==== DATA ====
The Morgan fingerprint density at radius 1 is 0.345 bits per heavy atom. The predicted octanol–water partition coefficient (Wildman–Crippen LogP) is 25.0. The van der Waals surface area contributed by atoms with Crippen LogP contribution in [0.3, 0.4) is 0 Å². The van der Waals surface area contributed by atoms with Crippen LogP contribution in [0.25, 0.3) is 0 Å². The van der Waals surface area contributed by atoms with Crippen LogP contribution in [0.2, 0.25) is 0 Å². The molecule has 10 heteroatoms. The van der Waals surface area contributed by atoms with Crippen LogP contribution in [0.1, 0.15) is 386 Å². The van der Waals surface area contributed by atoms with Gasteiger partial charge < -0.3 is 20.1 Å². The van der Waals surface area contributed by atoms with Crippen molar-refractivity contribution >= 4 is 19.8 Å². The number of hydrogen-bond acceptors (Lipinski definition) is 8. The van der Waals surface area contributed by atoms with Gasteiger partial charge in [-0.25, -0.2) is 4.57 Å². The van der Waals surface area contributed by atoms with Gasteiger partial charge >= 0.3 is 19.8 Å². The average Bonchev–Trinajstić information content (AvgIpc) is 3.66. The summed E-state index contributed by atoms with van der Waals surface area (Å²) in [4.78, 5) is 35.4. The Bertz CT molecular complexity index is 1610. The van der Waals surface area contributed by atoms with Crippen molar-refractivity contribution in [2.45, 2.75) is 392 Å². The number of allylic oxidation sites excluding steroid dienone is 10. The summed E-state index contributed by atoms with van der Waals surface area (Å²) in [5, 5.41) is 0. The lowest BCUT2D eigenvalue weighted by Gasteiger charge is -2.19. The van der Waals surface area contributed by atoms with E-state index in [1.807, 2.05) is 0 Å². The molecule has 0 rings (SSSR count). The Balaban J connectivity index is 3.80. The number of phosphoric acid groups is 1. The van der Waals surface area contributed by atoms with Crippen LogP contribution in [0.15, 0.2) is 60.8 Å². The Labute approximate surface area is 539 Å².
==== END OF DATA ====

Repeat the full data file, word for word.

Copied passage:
The Morgan fingerprint density at radius 1 is 0.345 bits per heavy atom. The predicted octanol–water partition coefficient (Wildman–Crippen LogP) is 25.0. The van der Waals surface area contributed by atoms with Crippen LogP contribution in [0.3, 0.4) is 0 Å². The van der Waals surface area contributed by atoms with Crippen LogP contribution in [0.25, 0.3) is 0 Å². The van der Waals surface area contributed by atoms with Crippen LogP contribution in [0.2, 0.25) is 0 Å². The molecule has 10 heteroatoms. The van der Waals surface area contributed by atoms with Crippen LogP contribution in [0.1, 0.15) is 386 Å². The van der Waals surface area contributed by atoms with Gasteiger partial charge < -0.3 is 20.1 Å². The van der Waals surface area contributed by atoms with Crippen molar-refractivity contribution >= 4 is 19.8 Å². The number of hydrogen-bond acceptors (Lipinski definition) is 8. The van der Waals surface area contributed by atoms with Gasteiger partial charge in [-0.25, -0.2) is 4.57 Å². The van der Waals surface area contributed by atoms with Gasteiger partial charge >= 0.3 is 19.8 Å². The average Bonchev–Trinajstić information content (AvgIpc) is 3.66. The summed E-state index contributed by atoms with van der Waals surface area (Å²) in [4.78, 5) is 35.4. The Bertz CT molecular complexity index is 1610. The van der Waals surface area contributed by atoms with Crippen molar-refractivity contribution in [2.45, 2.75) is 392 Å². The number of allylic oxidation sites excluding steroid dienone is 10. The summed E-state index contributed by atoms with van der Waals surface area (Å²) in [5, 5.41) is 0. The lowest BCUT2D eigenvalue weighted by Gasteiger charge is -2.19. The van der Waals surface area contributed by atoms with E-state index in [1.807, 2.05) is 0 Å². The molecule has 0 rings (SSSR count). The Balaban J connectivity index is 3.80. The number of phosphoric acid groups is 1. The van der Waals surface area contributed by atoms with Crippen LogP contribution in [0.15, 0.2) is 60.8 Å². The Labute approximate surface area is 539 Å².